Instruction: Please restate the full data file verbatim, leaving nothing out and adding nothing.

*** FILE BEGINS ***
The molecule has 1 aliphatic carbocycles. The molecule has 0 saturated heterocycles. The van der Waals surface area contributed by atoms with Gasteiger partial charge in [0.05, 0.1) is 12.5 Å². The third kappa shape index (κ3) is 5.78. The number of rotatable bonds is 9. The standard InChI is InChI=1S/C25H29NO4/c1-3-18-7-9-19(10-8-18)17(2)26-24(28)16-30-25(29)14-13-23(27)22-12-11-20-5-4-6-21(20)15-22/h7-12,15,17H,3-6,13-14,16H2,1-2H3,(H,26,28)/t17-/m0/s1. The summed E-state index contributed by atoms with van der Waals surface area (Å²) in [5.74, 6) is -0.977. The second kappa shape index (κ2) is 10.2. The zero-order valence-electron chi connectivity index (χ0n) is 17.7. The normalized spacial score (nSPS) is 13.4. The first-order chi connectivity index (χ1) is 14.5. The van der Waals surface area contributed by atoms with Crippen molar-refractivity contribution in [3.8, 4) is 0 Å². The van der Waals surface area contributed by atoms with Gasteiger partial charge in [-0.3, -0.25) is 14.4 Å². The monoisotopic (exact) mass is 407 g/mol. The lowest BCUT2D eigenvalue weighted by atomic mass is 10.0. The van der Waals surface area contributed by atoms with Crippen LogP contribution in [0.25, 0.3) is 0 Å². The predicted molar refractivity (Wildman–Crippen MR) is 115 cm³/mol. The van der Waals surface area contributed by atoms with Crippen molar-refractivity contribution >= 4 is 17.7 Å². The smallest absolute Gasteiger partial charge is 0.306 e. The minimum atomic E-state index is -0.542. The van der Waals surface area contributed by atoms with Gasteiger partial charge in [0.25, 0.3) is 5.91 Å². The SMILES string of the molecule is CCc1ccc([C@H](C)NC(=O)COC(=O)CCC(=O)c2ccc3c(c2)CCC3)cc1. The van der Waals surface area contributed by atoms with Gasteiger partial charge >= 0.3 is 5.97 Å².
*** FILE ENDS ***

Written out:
The molecule has 1 aliphatic carbocycles. The molecule has 0 saturated heterocycles. The van der Waals surface area contributed by atoms with Gasteiger partial charge in [0.05, 0.1) is 12.5 Å². The third kappa shape index (κ3) is 5.78. The number of rotatable bonds is 9. The standard InChI is InChI=1S/C25H29NO4/c1-3-18-7-9-19(10-8-18)17(2)26-24(28)16-30-25(29)14-13-23(27)22-12-11-20-5-4-6-21(20)15-22/h7-12,15,17H,3-6,13-14,16H2,1-2H3,(H,26,28)/t17-/m0/s1. The summed E-state index contributed by atoms with van der Waals surface area (Å²) in [5.74, 6) is -0.977. The second kappa shape index (κ2) is 10.2. The zero-order valence-electron chi connectivity index (χ0n) is 17.7. The normalized spacial score (nSPS) is 13.4. The first-order chi connectivity index (χ1) is 14.5. The van der Waals surface area contributed by atoms with Crippen molar-refractivity contribution in [3.8, 4) is 0 Å². The van der Waals surface area contributed by atoms with Gasteiger partial charge in [-0.3, -0.25) is 14.4 Å². The monoisotopic (exact) mass is 407 g/mol. The lowest BCUT2D eigenvalue weighted by atomic mass is 10.0. The van der Waals surface area contributed by atoms with Crippen LogP contribution in [0.25, 0.3) is 0 Å². The predicted molar refractivity (Wildman–Crippen MR) is 115 cm³/mol. The van der Waals surface area contributed by atoms with Crippen molar-refractivity contribution >= 4 is 17.7 Å². The smallest absolute Gasteiger partial charge is 0.306 e. The minimum atomic E-state index is -0.542. The van der Waals surface area contributed by atoms with Gasteiger partial charge in [0.25, 0.3) is 5.91 Å². The SMILES string of the molecule is CCc1ccc([C@H](C)NC(=O)COC(=O)CCC(=O)c2ccc3c(c2)CCC3)cc1. The van der Waals surface area contributed by atoms with Gasteiger partial charge >= 0.3 is 5.97 Å².